Following up on yesterday's post, Tax Cuts Under Bush, Obama & Trump Have Increased Ineqality: New York Times op-ed: $111 Billion in Tax Cuts for the Top 1 Percent, by David Leonhardt:
More inequality? Yes, please. Federal tax policy in the 21st century has been like a tug of war. Thanks to President Trump, the rich are winning it once again.
The top-earning 1 percent of households — those earning more than $607,000 a year — will pay a combined $111 billion less this year in federal taxes than they would have if the laws had remained unchanged since 2000. That’s an enormous windfall. It’s more, in total dollars, than the tax cut received over the same period by the entire bottom 60 percent of earners, according to an analysis being published today.
Think of it this way: Income inequality has soared in recent decades, with the wealthy pulling away from everyone else and the upper-middle-class doing better than the working class or poor. Yet our federal government has responded by aggravating these trends. It has handed huge tax cuts to the small segment of Americans who need those tax cuts the least. ...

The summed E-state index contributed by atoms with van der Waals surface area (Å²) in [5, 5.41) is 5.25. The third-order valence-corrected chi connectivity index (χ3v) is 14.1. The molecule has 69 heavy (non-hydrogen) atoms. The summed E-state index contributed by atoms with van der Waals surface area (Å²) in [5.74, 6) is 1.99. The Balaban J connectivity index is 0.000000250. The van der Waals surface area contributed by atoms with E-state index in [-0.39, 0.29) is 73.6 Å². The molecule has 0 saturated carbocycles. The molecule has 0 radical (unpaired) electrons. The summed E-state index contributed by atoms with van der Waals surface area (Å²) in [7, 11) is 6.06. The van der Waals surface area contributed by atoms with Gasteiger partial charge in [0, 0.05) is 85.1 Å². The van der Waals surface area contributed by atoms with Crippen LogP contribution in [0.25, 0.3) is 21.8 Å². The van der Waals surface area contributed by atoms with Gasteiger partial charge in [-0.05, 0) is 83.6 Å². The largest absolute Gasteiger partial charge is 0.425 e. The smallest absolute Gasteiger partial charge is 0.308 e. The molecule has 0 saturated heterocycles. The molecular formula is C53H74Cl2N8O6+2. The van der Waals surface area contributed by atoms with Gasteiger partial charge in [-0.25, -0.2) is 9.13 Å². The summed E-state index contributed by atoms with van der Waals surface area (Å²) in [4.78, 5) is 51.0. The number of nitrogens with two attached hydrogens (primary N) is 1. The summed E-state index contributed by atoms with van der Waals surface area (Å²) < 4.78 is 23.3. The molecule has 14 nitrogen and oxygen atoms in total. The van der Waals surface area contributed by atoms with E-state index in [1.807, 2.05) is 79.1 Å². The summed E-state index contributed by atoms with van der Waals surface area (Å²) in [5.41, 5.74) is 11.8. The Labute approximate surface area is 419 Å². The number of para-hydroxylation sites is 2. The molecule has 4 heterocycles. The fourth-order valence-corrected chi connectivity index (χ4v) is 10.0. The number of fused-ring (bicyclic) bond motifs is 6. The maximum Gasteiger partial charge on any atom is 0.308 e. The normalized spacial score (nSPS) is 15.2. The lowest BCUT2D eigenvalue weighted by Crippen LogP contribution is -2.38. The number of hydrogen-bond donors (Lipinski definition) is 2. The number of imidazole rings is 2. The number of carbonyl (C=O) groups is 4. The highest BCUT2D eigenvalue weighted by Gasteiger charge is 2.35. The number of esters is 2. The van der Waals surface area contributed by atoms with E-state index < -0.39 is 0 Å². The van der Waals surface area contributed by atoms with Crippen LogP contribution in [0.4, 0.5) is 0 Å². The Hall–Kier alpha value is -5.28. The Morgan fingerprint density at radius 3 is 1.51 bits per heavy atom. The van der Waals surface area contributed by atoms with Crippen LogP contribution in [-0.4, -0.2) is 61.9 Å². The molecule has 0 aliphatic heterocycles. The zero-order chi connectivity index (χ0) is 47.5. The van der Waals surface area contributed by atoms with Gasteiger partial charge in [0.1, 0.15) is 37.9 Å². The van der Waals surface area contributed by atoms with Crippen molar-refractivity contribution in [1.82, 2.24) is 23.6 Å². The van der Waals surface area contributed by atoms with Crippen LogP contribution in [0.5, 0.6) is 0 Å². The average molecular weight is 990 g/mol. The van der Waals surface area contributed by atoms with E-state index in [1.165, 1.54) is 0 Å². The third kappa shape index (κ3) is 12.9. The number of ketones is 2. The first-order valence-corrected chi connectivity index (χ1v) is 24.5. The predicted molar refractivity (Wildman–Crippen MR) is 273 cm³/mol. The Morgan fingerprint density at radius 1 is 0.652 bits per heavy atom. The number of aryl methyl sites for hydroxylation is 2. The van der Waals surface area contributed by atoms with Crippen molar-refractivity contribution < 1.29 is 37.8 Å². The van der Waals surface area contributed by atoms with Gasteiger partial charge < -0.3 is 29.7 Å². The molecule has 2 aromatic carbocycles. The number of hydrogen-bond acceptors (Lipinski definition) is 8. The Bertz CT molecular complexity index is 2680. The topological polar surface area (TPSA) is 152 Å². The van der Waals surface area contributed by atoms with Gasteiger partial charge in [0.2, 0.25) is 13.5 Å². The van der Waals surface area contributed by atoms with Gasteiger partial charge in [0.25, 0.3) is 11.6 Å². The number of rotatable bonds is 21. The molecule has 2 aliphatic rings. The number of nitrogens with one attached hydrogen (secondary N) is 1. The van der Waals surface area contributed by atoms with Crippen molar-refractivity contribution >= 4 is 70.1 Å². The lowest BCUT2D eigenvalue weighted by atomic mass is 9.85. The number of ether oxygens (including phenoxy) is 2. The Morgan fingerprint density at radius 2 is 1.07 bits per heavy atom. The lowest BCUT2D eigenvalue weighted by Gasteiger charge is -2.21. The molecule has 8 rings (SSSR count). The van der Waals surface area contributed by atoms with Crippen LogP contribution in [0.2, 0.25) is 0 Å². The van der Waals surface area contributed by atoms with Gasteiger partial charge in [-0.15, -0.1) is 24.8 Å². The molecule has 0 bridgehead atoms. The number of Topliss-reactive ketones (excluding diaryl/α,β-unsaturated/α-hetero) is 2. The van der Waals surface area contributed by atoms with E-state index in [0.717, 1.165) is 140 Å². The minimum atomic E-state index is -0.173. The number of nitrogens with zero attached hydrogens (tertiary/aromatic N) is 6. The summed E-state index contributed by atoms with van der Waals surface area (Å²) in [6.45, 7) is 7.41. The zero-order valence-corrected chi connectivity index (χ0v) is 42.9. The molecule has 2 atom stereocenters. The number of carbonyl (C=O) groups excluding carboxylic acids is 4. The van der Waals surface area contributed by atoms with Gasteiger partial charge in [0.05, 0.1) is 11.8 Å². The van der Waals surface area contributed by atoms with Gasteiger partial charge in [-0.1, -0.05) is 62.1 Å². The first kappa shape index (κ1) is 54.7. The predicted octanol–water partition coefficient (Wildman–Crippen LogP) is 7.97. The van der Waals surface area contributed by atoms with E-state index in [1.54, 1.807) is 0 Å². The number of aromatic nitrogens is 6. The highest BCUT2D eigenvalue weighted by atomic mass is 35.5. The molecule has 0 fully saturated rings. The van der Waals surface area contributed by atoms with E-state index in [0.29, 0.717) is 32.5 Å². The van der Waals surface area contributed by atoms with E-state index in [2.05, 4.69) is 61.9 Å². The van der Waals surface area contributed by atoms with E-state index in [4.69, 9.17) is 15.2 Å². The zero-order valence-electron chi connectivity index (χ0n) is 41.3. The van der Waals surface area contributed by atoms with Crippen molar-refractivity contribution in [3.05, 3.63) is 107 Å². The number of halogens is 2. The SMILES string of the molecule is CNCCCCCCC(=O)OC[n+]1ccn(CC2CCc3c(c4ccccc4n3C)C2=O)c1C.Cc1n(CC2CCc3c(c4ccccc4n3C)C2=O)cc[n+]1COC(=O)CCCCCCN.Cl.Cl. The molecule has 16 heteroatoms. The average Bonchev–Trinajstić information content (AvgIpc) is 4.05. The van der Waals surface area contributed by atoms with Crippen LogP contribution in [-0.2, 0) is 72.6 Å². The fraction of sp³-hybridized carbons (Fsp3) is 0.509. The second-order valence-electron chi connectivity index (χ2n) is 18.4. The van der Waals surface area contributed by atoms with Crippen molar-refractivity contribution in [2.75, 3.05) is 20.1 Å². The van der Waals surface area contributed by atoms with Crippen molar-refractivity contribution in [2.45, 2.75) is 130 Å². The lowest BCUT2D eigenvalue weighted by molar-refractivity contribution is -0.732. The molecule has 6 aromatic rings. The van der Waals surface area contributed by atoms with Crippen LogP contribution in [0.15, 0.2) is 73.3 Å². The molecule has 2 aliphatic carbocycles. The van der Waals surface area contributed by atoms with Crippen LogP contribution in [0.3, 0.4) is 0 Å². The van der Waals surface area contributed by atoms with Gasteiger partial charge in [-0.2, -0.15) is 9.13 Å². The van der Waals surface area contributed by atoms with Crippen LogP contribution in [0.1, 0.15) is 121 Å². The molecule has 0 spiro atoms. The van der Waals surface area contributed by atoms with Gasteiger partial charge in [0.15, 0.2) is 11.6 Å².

Despite the depressing overall picture, I found one part of the report to be encouraging: It shows that raising taxes on the rich — to combat the extreme current level of inequality — really is possible. President Barack Obama did so in his second term, reversing most of George W. Bush’s tax cuts on the top 1 percent. But then Trump won the White House, the Republicans kept control of Congress and they went even further in cutting high-end taxes than Bush had.
Elections have consequences. And on taxes, as on so many other subjects, our two political parties have fundamentally different positions.
Vox, America’s Getting $10 Trillion in Tax Cuts, and 20% of Them Are Going to the Richest 1%